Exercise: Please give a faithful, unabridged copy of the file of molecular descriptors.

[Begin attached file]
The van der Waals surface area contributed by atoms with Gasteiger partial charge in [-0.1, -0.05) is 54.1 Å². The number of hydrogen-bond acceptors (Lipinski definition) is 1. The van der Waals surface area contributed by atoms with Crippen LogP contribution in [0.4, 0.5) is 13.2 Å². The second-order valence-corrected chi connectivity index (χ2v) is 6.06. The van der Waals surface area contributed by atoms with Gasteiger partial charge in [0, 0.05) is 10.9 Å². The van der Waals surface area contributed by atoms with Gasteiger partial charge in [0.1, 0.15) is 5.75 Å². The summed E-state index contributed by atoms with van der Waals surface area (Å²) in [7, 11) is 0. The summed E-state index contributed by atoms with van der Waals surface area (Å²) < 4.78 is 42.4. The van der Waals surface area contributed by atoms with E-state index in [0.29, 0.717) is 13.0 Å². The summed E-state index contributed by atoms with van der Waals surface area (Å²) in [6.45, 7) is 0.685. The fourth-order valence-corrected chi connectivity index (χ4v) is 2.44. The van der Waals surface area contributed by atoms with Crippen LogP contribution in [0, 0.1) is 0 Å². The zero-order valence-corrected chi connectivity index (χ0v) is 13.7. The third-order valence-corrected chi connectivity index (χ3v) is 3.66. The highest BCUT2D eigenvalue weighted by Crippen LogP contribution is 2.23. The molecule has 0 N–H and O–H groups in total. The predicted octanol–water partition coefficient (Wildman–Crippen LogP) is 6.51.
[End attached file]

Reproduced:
The van der Waals surface area contributed by atoms with Gasteiger partial charge in [-0.1, -0.05) is 54.1 Å². The number of hydrogen-bond acceptors (Lipinski definition) is 1. The van der Waals surface area contributed by atoms with Crippen LogP contribution in [0.4, 0.5) is 13.2 Å². The second-order valence-corrected chi connectivity index (χ2v) is 6.06. The van der Waals surface area contributed by atoms with Gasteiger partial charge in [0, 0.05) is 10.9 Å². The van der Waals surface area contributed by atoms with Gasteiger partial charge in [0.1, 0.15) is 5.75 Å². The summed E-state index contributed by atoms with van der Waals surface area (Å²) in [7, 11) is 0. The summed E-state index contributed by atoms with van der Waals surface area (Å²) < 4.78 is 42.4. The van der Waals surface area contributed by atoms with E-state index in [0.29, 0.717) is 13.0 Å². The summed E-state index contributed by atoms with van der Waals surface area (Å²) in [6.45, 7) is 0.685. The fourth-order valence-corrected chi connectivity index (χ4v) is 2.44. The van der Waals surface area contributed by atoms with Crippen LogP contribution in [0, 0.1) is 0 Å². The zero-order valence-corrected chi connectivity index (χ0v) is 13.7. The third-order valence-corrected chi connectivity index (χ3v) is 3.66. The highest BCUT2D eigenvalue weighted by Crippen LogP contribution is 2.23. The molecule has 0 N–H and O–H groups in total. The predicted octanol–water partition coefficient (Wildman–Crippen LogP) is 6.51.